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From creatures on the catwalk to gold-headed handbags, this season was made for social media.
Viral moments are fashion’s most coveted currency (after, you know, actual currency). By now, designers understand that most of us consume fashion week content from our social media feeds, and that in order to cut through the digital clutter, you have to give the people something to talk about. And for Spring 2022 couture week, the conversation went in many different directions — from Chanel’s equine model to Schiaparelli’s gold-headed handbag and Viktor & Rolf’s Nosferatu-inspired wear.
Across all collections, this season’s haute couture found itself at the intersection of levity and austerity with a hint of futurism. See for yourself with our roundup of the most viral runway moments of couture week 2022.
Azzaro: The continued rise of couture for men
Thanks to the likes of Dolce & Gabbana, Raf Simons, Givenchy, and now Azzaro, men have finally been included in the couture conversation. In fact, one could argue that they have become the most exciting gender to watch on the red carpet, as seen at the VMA‘s and other star-studded events. The latest ornate offering from Azzaro is sure to make an appearance this upcoming award season, as we can totally picture Machine Gun Kelly in this metallic moment.
Chanel: There’s a horse on the runway
For its SS22 Couture collection, Chanel transformed its runway into a manège as brand ambassador Charlotte Casiraghi galloped down the catwalk. The equestrian, Monaco royal and granddaughter of Grace Kelly wore a Chanel jacket made of black tweed and sequins, paired with black jodhpurs and tall riding boots. In the front row, attendees witnessed the opening act from behind phone cameras, and so needless to say, the stunt sent social media ablaze. As for the horse? She’s an icon, she’s a legend and she is the moment.
Fendi: A wearable history lesson
For Fendi’s Spring 2022 Couture collection, creative director Kim Jones took a Roman holiday to the ancient city and brought back the most stylish of souvenirs with him. In case you missed one too many of your high school history classes, there’s no need to panic. The references to the Italian capital and its history are a little less than subtle while including a slight sci-fi twist— case in point: this dark and stormy dress, decorated with a painterly renaissance motif.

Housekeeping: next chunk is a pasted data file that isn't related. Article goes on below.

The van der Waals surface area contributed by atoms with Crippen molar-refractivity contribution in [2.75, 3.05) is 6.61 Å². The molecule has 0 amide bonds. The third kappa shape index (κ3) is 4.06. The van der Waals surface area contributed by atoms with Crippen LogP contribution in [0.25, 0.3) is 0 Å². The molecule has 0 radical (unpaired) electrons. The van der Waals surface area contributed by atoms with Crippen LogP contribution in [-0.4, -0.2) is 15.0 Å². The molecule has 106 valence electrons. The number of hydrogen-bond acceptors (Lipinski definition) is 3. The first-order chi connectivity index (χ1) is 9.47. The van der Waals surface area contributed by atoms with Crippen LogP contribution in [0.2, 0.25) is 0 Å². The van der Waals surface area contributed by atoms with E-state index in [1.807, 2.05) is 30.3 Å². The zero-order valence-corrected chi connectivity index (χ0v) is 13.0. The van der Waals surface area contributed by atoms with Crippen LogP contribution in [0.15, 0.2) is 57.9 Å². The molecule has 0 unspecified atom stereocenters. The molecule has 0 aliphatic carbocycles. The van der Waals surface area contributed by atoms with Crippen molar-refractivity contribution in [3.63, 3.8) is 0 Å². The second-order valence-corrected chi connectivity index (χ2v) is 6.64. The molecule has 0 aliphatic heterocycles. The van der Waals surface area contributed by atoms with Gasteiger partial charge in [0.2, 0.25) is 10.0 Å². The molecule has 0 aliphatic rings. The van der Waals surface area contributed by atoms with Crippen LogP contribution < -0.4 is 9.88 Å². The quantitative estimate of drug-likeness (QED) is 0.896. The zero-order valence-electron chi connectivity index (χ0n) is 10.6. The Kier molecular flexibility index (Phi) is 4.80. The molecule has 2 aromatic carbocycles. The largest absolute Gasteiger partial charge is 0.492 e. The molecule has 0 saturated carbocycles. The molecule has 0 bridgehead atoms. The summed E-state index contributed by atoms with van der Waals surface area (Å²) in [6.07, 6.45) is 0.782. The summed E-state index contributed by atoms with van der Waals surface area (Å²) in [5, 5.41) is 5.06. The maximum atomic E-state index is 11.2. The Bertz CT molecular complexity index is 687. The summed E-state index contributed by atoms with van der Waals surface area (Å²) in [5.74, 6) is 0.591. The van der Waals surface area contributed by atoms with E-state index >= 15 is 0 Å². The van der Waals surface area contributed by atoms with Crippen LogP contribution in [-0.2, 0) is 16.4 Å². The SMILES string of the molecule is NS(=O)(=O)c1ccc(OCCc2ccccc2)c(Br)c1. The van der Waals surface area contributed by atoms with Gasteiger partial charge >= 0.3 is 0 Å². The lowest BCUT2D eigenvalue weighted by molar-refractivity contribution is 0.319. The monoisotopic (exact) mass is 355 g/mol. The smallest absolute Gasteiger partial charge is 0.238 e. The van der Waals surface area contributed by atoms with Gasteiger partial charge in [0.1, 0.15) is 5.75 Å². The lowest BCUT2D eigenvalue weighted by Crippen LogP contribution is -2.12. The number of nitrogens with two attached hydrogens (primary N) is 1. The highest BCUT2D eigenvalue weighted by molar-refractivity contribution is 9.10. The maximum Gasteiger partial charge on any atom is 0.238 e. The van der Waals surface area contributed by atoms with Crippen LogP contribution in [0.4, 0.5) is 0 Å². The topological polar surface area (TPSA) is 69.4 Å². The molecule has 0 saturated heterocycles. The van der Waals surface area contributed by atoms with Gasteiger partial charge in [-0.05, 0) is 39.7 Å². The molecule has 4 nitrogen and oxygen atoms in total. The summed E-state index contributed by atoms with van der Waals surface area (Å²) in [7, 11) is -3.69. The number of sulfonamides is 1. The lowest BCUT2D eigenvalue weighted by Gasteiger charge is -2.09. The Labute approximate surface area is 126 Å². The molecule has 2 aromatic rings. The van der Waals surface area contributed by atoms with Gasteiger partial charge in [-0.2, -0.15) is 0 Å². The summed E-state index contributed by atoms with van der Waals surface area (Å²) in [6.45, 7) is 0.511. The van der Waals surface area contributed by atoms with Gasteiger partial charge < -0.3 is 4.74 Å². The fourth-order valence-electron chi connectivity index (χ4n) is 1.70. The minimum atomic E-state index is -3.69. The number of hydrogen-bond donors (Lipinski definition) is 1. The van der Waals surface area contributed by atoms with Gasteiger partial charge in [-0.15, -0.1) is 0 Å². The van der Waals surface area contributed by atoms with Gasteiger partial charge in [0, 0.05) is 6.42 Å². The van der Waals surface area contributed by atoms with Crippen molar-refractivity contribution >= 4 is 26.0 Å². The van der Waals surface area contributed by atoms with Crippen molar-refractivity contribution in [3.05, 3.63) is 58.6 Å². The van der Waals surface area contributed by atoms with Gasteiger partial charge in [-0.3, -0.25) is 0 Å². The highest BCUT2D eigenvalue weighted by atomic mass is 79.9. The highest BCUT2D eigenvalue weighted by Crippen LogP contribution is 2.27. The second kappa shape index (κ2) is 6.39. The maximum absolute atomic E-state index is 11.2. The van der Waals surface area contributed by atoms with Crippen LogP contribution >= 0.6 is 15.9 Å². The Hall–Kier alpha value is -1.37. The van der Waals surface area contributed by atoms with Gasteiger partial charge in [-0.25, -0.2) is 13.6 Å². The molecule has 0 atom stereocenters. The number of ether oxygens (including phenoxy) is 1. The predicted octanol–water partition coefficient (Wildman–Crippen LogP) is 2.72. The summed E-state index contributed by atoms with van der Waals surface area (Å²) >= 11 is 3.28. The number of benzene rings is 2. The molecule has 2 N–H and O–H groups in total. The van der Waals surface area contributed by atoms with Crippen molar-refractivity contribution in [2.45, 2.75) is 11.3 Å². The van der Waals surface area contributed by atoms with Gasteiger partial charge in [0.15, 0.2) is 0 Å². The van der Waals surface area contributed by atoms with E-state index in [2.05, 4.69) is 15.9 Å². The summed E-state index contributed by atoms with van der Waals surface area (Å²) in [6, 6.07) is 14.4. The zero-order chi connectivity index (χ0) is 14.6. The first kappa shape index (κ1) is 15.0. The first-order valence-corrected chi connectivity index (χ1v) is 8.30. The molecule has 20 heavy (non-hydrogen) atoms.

Jean Paul Gaultier: A texured trip through time
Let’s be honest, Y/Project artistic director Glen Martens put the haute in haute couture with his reinterpretation of a Jean Paul Gaultier collection. “For me, couture means pure beauty and elegance,” he said. “Looks that have no business being on the street.” And Martens definitely delivered on that mandate with 3D metal flowers, tailored pinstripe suits and Belle Époque fabrics, with references to Gothic statues and the styles of the Victorian and Medieval periods. A surreal collection, Martens’ runway artistry received plenty of praise across social media.
Schiaparelli: Off with their heads
No, I’m afraid this is not a joke. This decapitated gold-headed handbag is part of Schiaparelli’s sci-fi-inspired spring selection. Starting couture week 2022 off with a bang, creative director Daniel Roseberry sent an array of galactic heroines down the runway, complete with Saturn’s rings, sun-like symbols and nods to the brand’s 1930s heritage. While we have learned to expect the unexpected at this designer’s demonstrations, I don’t think anyone could’ve predicted a bejewelled brain. As it’s already been trending on social media, let the meme-games begin!
Valentino: Couture is for all ages, stages and sizes
Haute couture runways have historically been walked by a very specific type of model — white, perhaps gamine, and most certainly young. Valentino creative director Pierpaolo Piccioli hoped to challenge this notion in the Anatomy of Couture, “a show that removes constraint and crosses age, background and shape.” The designer told Vogue he specifically sought out 10 house models with different body types to create varying silhouettes. The result was a decidedly more progressive runway show fit for fashion’s body positivity push.
Viktor & Rolf: Necks are overrated
Coco Chanel once said, “Nothing goes out of fashion sooner than a long dress with a very low neck.” Perhaps, creative directors Viktor Horsting and Rolf Snoeren took this quote a little too far for their Spring 2022 Couture collection, as models’ necks were entirely encased in fabric. Serving more Count Dracula than Edward Cullen, the inspiration behind the adorned assortment was actually the vampire from the 1922 silent film Nosferatu: A Symphony of Horror, as an ode to people hiding from COVID and “going out into the world again but cautiously.”